ISIS returnees in Europe main threat to Israeli, Jewish targets

Counter-terrorism bureau says Iran deal signed last month has not changed threat posed by Shi’ite groups.

Iranian protestors burn an Israeli flag during a demonstration in Tehran on July 25, 2014 to mark the Quds Day (photo credit: BEHROUZ MEHRI /AFP)
Iranian protestors burn an Israeli flag during a demonstration in Tehran on July 25, 2014 to mark the Quds Day
(photo credit: BEHROUZ MEHRI /AFP)
The Iran deal has not altered the potential threats posed by Shi’ite terrorist groups to Israelis abroad, the head of the National Security Council’s Counter- Terrorism Bureau said Monday.
At a briefing with reporters ahead of the upcoming High Holy Days – one of the busiest times of the year for Israeli vacationers – bureau chief Eitan Ben-David said that “the Shi’ite terrorist campaign continues and we can’t say that, because of any deal signed with Iran, that the threat has diminished.”
He added that Iran’s capabilities as a terrorist state to fund and execute attacks against Israeli and Jewish targets aboard has not changed since the deal was signed last month.
Ben-David said the list of travel warnings has not changed since last year, even with a series of geo-political changes in the region and beyond.
As of today, out of 193 countries in the world, Israeli authorities have posted a travel warning for 27, as well as six enemy states – Syria, Iraq (including Kurdistan), Iran, Lebanon, Yemen and Saudi Arabia – where Israeli citizens are banned from visiting. There are also eight separate warnings on specific regions of countries, such as Kashmir in India or Chechnya in Russia, where Israelis are advised to not visit and/or to leave immediately, even though the entire country is not under warning.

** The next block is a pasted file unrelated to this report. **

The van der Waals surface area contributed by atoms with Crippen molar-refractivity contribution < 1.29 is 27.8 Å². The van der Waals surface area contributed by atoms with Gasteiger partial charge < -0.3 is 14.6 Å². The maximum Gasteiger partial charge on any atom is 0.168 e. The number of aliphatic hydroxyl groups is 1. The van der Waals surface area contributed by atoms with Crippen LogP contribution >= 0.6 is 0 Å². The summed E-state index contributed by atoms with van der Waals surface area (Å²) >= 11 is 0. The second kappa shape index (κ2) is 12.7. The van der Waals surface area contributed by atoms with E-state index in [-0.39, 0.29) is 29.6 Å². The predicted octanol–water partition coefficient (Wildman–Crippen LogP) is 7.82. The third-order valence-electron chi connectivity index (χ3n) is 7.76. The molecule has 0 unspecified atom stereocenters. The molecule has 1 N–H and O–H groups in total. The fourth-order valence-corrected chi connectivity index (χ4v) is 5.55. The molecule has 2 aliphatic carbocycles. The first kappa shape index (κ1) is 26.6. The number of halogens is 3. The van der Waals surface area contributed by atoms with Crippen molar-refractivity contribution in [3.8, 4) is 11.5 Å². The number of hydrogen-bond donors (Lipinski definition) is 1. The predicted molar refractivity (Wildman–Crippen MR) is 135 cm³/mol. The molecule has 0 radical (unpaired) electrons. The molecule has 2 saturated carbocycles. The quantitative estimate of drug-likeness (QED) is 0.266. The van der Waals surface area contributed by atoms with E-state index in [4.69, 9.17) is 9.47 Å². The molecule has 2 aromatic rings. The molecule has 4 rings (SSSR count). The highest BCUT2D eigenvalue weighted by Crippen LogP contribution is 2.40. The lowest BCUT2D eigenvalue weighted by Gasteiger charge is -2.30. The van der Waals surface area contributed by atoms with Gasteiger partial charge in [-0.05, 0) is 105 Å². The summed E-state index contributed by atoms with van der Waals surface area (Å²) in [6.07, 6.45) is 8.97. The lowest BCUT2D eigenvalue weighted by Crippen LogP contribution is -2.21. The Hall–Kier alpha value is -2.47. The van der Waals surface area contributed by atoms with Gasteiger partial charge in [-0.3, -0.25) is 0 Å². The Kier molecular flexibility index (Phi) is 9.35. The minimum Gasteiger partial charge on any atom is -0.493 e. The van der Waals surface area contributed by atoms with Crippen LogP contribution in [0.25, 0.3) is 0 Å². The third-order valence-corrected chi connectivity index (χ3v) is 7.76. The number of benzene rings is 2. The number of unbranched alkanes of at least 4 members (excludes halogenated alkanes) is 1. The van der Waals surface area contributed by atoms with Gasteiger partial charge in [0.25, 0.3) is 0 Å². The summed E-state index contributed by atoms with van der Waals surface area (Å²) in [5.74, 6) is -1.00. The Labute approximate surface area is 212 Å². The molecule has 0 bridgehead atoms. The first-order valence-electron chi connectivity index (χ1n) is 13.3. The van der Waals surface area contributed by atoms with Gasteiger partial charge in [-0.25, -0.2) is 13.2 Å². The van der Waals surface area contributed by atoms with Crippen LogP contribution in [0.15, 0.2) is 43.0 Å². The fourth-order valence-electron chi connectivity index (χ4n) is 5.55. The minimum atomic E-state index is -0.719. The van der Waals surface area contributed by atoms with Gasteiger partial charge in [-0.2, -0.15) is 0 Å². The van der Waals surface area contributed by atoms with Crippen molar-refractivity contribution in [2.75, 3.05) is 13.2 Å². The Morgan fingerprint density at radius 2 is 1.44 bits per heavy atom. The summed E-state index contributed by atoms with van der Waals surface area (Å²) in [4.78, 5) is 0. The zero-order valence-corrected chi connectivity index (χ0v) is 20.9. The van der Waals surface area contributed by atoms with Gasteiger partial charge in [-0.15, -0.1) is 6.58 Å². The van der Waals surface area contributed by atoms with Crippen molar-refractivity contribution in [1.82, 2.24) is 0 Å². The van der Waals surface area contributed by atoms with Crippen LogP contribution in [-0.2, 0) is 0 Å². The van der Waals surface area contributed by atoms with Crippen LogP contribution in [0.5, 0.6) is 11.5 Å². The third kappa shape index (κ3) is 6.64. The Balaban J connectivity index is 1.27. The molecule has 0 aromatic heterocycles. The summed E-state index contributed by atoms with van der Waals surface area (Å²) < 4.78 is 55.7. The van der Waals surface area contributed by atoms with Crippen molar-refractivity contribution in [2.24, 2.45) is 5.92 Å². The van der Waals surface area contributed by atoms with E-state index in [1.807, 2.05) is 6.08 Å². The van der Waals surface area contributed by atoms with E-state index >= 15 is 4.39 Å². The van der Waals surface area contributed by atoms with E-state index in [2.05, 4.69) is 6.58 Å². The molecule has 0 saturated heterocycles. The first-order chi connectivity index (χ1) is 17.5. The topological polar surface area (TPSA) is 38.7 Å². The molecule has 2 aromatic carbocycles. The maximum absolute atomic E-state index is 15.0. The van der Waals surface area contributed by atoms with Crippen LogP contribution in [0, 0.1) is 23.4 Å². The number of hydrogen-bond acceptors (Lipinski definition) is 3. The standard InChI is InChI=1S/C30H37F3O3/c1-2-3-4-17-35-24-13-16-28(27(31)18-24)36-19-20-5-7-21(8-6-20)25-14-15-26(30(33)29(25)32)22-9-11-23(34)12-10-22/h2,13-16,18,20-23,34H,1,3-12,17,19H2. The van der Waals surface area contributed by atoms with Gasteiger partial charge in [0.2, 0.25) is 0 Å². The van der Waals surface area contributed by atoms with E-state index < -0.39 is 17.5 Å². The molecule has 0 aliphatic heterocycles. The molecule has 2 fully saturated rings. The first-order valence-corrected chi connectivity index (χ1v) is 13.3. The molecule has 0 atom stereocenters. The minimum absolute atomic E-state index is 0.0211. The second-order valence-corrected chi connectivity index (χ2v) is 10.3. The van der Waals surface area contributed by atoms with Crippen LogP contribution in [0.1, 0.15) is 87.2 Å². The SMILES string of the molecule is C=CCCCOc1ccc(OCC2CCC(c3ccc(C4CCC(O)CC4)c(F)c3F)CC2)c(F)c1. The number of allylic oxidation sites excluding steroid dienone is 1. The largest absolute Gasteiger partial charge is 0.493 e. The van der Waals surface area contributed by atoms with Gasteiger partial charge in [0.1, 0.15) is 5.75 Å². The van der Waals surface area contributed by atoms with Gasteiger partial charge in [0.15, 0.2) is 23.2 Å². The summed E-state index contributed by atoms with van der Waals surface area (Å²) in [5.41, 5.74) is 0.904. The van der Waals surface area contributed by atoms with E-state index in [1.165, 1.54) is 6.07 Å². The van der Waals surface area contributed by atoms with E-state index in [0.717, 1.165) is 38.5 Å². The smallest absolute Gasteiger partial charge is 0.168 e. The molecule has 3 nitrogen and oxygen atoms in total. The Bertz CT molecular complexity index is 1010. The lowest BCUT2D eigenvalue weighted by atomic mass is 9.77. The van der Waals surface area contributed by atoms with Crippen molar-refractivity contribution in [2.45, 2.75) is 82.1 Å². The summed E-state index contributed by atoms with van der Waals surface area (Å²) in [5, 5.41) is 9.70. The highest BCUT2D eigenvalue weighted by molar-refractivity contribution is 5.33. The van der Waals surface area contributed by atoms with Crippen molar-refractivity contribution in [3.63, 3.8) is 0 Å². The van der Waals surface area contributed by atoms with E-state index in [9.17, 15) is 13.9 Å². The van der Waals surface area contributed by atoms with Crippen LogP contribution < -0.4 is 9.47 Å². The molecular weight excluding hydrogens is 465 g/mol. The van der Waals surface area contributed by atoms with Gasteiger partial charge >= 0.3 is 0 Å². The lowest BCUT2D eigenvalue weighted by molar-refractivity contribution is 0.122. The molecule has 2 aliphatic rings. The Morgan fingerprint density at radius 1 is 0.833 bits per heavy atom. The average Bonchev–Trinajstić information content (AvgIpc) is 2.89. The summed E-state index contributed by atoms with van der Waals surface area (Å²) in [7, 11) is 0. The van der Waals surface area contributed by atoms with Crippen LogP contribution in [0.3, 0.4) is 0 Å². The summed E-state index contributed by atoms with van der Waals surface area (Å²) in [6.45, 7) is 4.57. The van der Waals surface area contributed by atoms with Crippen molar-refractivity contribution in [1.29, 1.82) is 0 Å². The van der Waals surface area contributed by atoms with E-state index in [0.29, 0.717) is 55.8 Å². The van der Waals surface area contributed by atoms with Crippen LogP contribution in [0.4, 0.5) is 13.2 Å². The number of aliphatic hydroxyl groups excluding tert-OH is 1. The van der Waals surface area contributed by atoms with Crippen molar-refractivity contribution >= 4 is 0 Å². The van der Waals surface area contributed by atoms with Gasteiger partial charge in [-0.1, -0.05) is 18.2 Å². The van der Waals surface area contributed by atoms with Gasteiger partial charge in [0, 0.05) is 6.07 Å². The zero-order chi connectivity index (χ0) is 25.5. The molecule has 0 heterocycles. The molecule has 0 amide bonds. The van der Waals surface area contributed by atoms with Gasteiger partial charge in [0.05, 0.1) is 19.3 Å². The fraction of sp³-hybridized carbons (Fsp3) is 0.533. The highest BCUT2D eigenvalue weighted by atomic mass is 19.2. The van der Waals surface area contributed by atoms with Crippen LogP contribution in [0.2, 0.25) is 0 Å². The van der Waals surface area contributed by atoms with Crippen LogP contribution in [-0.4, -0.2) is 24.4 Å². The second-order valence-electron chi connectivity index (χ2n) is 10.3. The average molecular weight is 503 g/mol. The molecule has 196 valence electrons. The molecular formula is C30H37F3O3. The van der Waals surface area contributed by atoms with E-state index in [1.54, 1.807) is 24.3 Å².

According to the bureau, one of the main threats is plots against Israeli and Jewish targets in northern and Western Europe by ISIS operatives who have returned from fighting in Iraq and Syria. That said, they see Israel as a sort of “secondary target” for these potential terrorists, who are believed to be more likely to attack targets identified with the establishment in their own countries in the West.
Nonetheless, no countries from Europe have been added to the travel warning list, despite the threat. In addition, the influx of thousands of Syrian refugees to eastern Greek islands and the country’s economic collapse have not changed the assessment for Greece.
The advisory also focused largely on Africa, in particular the Horn of Africa where the Somalian terrorist group Al-Shabab operates, and parts of western Africa, such as northern Nigeria, where the Islamist terrorist group Boko Haram holds large swaths of land.
Ben-David said that the deadly bombing in Thailand last week has been closely watched by the bureau, but that it hasn’t changed their assessment of the safety in the country, in that the attack does not appear to have been directed at Israeli or Jewish targets.
Turkey, perennially one of the top destinations for Israelis despite tensions between Jerusalem and Ankara, is still seen as unstable from a security standpoint, and a low level travel warning remains on the country.
In Uman, the Ukrainian village where around 30,000 Israelis and Jews from around the world are expected to visit this year for the annual Rosh Hashana pilgrimage to the grave of Rabbi Nahman of Breslav, security is the responsibility of the local authorities and there is no change in the assessment for Ukraine, even with the fighting in the East.
The Sinai Peninsula continues to be a serious concern for Israeli officials, who see the security situation worsening as jihadi groups in the region continue their war with the Egyptian Army and target westerners, and due to the emergence of an Islamic State affiliate group.